Special Features Archive
2008 special features from Performance Today
Christmas with the Rose Ensemble
You may think you know every Christmas carol in the books by now, but listen to this performance and interview with the Rose Ensemble, a vocal and instrumental group, and you're sure to hear something new. Or old. Led by director Jordan Sramek, the Rose Ensemble specializes in early music. They recently joined Fred Child in our studios for holiday music of the Americas.
Mexican Baroque Christmas
Early American Christmas
(December 17, 2008)
Giving us Peace
Cellist Yo-Yo Ma has a new holiday CD for 2008: "Songs of Joy and Peace."
It's a set of collaborations with a wide range of classical players, but also with Dave Brubeck, James Taylor, and Alison Krauss.
Listen to Yo-Yo Ma talk about his new CD
(December 11, 2008)
A Family Affair
The Trio Con Brio Copenhagen joined us in the studio recently. Though the musicians are young, they've already racked up years of playing together: the violinist and cellist are sisters and the cellist and pianist are married. Those familial ties create a musical communication that seems to require no words.
Listen to their performance
(November 20, 2008)
In 2005 composer John Adams wrote a new opera called Doctor Atomic based on the story of Robert Oppenheimer, the physicist who created the atomic bomb. Doctor Atomic had its New York premiere this fall and the Metropolitan Opera will broadcast a live performance this weekend to movie theaters across the country. We talked with Adams and Gerald Finley, the baritone who has sung the role of Oppenheimer in every performance of Doctor Atomic, about this complicated man.
(November 7, 2008)
On Nov. 9, 1938, Nazi sympathizers burned nearly 1,000 synagogues and destroyed 7,000 Jewish businesses in Germany on a night that became known as 'the night of the broken glass,' or Kristallnacht. Violinist Daniel Hope's family lived in Berlin at the time. He talks about a special concert in Berlin he organized to commemorate the 70th anniversary of the event that launched the Holocaust.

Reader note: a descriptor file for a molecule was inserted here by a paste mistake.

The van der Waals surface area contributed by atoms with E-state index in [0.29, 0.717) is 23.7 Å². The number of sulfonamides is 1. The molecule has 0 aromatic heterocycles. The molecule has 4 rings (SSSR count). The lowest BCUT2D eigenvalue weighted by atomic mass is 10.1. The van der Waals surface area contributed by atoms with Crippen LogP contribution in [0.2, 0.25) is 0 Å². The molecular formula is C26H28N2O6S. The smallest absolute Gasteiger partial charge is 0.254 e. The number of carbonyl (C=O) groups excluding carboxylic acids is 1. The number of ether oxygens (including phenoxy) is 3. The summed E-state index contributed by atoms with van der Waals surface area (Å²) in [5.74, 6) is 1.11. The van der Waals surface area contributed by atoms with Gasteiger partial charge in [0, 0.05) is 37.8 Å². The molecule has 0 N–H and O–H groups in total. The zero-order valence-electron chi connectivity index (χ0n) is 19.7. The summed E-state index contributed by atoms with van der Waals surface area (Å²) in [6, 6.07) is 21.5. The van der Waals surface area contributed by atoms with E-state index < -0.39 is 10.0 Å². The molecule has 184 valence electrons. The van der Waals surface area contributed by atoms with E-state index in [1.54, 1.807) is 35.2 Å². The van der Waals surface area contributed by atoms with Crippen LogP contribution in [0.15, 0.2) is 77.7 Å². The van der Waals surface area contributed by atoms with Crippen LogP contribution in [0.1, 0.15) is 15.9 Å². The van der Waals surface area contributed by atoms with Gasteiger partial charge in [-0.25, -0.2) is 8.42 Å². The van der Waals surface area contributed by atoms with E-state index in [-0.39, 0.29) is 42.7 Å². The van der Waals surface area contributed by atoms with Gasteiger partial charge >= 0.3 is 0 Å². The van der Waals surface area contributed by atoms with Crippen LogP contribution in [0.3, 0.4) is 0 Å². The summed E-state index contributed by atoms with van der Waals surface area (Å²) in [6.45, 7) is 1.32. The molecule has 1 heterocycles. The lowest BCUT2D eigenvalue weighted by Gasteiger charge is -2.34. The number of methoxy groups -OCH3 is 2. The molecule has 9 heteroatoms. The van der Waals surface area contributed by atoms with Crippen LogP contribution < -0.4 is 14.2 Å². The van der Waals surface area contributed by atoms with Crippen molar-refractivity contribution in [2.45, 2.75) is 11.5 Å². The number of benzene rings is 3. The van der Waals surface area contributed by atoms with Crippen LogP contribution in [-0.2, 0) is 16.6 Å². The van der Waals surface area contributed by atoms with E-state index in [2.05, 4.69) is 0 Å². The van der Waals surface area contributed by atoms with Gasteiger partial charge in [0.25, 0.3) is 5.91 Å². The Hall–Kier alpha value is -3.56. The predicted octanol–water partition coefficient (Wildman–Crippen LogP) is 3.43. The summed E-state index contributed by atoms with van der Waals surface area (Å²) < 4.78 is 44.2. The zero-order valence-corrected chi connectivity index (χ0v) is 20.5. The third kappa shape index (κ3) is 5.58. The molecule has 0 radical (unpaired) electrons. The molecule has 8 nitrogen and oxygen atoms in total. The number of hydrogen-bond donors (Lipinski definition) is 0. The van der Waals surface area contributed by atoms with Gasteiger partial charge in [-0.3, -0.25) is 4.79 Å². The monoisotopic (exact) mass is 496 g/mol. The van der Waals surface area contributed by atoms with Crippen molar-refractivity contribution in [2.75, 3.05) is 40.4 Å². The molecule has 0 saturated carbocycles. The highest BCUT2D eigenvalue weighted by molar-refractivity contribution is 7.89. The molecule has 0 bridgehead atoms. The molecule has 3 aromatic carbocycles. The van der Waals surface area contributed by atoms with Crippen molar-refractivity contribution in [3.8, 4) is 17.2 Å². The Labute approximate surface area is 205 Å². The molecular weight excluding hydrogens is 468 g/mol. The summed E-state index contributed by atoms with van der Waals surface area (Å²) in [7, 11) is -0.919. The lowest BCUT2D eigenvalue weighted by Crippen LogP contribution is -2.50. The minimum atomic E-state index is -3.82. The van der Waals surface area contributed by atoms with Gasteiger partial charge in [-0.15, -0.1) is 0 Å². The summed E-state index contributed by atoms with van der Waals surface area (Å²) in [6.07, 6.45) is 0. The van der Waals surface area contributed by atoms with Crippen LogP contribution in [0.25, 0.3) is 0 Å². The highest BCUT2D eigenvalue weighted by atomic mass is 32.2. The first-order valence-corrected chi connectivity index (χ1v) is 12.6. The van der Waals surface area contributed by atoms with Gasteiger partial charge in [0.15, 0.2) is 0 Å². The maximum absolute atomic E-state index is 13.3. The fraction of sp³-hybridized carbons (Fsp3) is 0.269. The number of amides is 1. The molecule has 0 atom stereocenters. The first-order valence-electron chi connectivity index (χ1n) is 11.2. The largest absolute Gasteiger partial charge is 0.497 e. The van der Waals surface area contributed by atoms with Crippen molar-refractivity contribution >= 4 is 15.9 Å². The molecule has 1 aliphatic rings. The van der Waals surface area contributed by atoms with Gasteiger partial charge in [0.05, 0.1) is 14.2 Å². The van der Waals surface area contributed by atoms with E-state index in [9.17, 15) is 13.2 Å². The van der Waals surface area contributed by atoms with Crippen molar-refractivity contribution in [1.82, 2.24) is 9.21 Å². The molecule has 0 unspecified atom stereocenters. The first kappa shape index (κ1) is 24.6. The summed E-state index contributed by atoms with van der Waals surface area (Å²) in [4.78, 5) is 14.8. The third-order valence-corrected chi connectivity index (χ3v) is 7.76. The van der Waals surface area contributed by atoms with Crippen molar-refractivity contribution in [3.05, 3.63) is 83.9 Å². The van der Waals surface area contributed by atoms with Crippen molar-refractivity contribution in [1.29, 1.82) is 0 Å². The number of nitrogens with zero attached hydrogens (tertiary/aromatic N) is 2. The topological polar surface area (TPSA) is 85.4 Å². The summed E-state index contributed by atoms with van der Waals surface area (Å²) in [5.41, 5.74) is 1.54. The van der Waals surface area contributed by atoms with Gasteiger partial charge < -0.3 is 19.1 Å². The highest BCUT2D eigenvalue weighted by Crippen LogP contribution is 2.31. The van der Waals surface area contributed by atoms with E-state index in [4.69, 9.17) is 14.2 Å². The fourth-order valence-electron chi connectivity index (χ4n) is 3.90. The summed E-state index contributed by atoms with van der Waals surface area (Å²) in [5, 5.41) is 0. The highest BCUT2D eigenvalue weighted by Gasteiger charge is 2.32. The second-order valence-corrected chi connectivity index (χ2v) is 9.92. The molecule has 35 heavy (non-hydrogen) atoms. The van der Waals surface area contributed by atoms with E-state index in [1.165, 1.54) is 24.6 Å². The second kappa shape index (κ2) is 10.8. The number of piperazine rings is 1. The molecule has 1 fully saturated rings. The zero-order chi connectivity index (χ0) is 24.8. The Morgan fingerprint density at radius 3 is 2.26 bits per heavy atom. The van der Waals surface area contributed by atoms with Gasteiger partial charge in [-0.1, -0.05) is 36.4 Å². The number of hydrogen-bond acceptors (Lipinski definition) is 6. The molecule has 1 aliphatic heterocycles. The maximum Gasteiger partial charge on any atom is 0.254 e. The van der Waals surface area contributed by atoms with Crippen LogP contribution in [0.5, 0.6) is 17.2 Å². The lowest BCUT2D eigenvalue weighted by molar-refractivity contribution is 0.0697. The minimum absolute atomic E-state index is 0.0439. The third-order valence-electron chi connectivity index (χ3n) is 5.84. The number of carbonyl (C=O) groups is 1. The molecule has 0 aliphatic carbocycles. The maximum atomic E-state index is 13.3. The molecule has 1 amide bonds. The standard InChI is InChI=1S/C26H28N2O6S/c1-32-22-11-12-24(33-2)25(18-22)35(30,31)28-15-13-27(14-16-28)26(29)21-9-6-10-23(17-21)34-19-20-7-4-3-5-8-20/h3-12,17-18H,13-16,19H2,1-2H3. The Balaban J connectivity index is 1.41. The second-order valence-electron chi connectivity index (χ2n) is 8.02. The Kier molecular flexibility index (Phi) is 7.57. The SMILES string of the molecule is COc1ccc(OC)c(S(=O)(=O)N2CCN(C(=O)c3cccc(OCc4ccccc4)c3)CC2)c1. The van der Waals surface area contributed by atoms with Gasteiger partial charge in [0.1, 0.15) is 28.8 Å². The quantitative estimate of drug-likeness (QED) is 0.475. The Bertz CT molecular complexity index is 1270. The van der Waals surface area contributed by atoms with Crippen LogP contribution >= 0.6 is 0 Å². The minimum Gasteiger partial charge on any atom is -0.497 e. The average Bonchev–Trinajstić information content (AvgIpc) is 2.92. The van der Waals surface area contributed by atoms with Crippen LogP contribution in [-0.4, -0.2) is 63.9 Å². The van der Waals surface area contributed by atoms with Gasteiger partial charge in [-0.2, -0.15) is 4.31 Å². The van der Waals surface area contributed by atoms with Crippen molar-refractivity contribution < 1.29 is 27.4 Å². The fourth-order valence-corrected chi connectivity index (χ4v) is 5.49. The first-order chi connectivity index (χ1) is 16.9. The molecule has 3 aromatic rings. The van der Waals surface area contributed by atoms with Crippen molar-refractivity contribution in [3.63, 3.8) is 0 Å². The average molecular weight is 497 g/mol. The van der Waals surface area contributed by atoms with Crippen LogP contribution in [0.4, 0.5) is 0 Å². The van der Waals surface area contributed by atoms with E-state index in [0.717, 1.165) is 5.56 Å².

Listen to the interview
(November 7, 2008)
A Latin Beat
Sir James Galway is one of our most celebrated classical flutists, but now he has taken on a new challenge. Galway has teamed up with Cuban jazz band Tiempo Libre and its leader Jorge Gomez for a new CD called O'Reilly Street that's a little classical, a little jazzy, a little Latin and lots of syncopated fun.
Galway and Gomez talk about their new CD
(September 26, 2008)
2008 MacArthur Fellows
Violinist Leila Josefowicz has been awarded a MacArthur Genius grant for expanding the instrument's repertoire and captivating audiences with her original programming. Brian Newhouse managed to talk with Leila as her phone was ringing off the hook with well-wishers.
Listen to Leila's reaction to the news
Music writer Alex Ross was also named a MacArthur Fellow for his writing in the New Yorker magazine that captures all aspects of the musical experience "with clarity, grace and wit."
Find out how Alex got the news
(September 23, 2008)
Academy of Ancient Music
When the Academy of Ancient Music first began in the 18th century, their idea of 'ancient' was music from the Baroque and Classical eras. The Academy of Ancient Music was revived 1973 and though the musician play instruments that are centuries old, the ensemble's spirited performances sound anything but ancient. Listen to an in-studio interview and performance hosted by Fred Child with the Academy of Ancient Music and concertmaster Pauline Nobes.
Mozart Concerto and Rondo
(September 19, 2008)
Two Of A Kind
In 1806 violinist Franz Clement premiered Beethoven's Violin Concerto, written especially for Clement. A year earlier, Clement wrote his own violin concerto. Violinist Rachel Barton Pine recently visited our studios and demonstrated that, while we used to assume Clement was ripping off the great master, actually many of Beethoven's musical ideas probably came from Clement.
Two Of A Kind
Find out more about these two concerti
(September 5, 2008)
Bringing New Music to Life
Pianist Jon Kimura Parker has enough to do already: He's an active orchestra soloist, teaches at Rice University and is an artistic advisor to the Orcas Island Chamber Music Festival. But if that weren't enough, Kimura Parker also spend a lot of his time bringing life to new music through commissions. Listen to him play and talk about two pieces in which he had an active role in creating.
New Music Comes Alive
(August 20, 2008)
Olympic Torch for Music